Home etftrends.com 2022 Could Be a More Volatile Year for Grain ETFs

2022 Could Be a More Volatile Year for Grain ETFs

After a surge in agricultural prices over 2021, grains-related exchange traded funds could be in for a more volatile year ahead, with high fertilizer prices, severe weather, and threats of slowing Chinese demand all potentially contributing to more oscillations in soft commodities.

In 2021, the Teucrium Corn Fund (CORN) increased 41.5%, the Teucrium Wheat Fund (NYSEArca: WEAT) rose 25.9%, the Teucrium Soybean Fund (NYSEArca: SOYB) gained 17.0%, and the Invesco DB Agriculture ETF (DBA) added 23.5%.

Row crops in 2021 climbed to multiyear highs amid a surge in global demand and rising inflation, and farmers are largely expected to increase planting to capitalize on the momentum, the Wall Street Journal reports.

According to IHS Markit data, farmers are projected to plant roughly 230 million acres of soybeans, wheat, and corn in 2022, or 2 million acres more than the past year’s record-beating levels.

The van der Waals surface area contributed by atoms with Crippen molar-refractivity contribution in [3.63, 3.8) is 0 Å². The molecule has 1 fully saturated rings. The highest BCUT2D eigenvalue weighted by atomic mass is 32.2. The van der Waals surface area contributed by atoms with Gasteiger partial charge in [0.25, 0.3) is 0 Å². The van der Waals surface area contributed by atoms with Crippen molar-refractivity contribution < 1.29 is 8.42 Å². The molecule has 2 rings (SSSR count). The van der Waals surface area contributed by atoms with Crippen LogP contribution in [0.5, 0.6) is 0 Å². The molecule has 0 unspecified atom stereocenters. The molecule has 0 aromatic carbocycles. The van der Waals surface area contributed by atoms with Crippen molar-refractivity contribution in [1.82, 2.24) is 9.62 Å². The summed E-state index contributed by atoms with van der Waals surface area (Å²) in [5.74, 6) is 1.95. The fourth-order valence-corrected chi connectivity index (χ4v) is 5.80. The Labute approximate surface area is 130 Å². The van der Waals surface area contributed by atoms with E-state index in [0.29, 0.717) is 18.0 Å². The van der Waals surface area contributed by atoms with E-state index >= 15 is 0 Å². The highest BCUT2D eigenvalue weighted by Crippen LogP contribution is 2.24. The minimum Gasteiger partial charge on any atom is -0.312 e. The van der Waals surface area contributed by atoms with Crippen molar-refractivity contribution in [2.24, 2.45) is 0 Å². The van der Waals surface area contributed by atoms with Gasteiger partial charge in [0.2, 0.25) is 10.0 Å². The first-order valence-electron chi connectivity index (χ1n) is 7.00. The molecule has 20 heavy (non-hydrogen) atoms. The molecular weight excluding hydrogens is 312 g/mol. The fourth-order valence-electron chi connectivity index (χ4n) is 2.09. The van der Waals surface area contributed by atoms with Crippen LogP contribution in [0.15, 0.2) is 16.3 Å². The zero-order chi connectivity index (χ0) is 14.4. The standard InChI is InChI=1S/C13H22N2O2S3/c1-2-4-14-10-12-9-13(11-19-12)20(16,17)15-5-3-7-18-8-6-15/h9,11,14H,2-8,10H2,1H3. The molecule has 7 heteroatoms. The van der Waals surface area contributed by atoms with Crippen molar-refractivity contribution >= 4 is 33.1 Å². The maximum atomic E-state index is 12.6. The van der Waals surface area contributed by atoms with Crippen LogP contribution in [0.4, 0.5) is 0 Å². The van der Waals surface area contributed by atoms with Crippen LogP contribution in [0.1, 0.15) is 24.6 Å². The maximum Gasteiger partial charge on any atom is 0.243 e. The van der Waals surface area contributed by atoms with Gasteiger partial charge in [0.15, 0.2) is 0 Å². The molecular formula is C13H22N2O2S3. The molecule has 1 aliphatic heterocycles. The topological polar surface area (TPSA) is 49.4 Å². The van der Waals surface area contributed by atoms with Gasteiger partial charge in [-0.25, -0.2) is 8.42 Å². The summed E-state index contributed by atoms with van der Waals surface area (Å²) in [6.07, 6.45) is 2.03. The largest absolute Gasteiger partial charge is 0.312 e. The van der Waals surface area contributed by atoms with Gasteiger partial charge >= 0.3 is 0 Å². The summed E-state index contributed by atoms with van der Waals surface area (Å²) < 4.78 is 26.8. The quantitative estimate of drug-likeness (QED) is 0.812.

Analysts anticipate that grain prices will pull back in 2022 as global supplies meet the recent demand spike. In the meantime, prices have already somewhat eased since touching record highs in May, but remain at elevated levels not seen in eight years.

Year-to-date, corn futures on the Chicago Board of Trade are 25% higher, wheat futures are up 27%, and soybeans are up over 2%.

The strong planting is seen as a cap on how much further grain prices may grow.

“This crop year, we’re seeing a projected rebuild of inventory. That would suggest there’s a lid on prices,” Jake Hanley, a senior portfolio strategist with Teucrium Trading LLC, told the WSJ.

Furthermore, analysts and investors warn of additional factors that could weigh on the grains markets. For example, geopolitics could be the biggest wild card, with tensions between the U.S. and China, along with the buildup of Russian troops along its border with Ukraine, threatening to strain global relations.

Hanley warned that world wheat prices could surge if Russia, the world’s largest wheat exporter, invades Ukraine like it did in 2014 when it annexed the Crimean Peninsula.

China could also see demand drop with a slowing economy in 2022. China, the world’s largest buyer of grain exports, is expected to import more than 135 million metric tons of corn, wheat, and soybeans from around the world in the 2021-2022 marketing year, according to the USDA.

“I think the China commodity demand is directly linked to their GDP,” Michael Zuzolo, president of Global Commodity Analytics & Consulting, told the WSJ.

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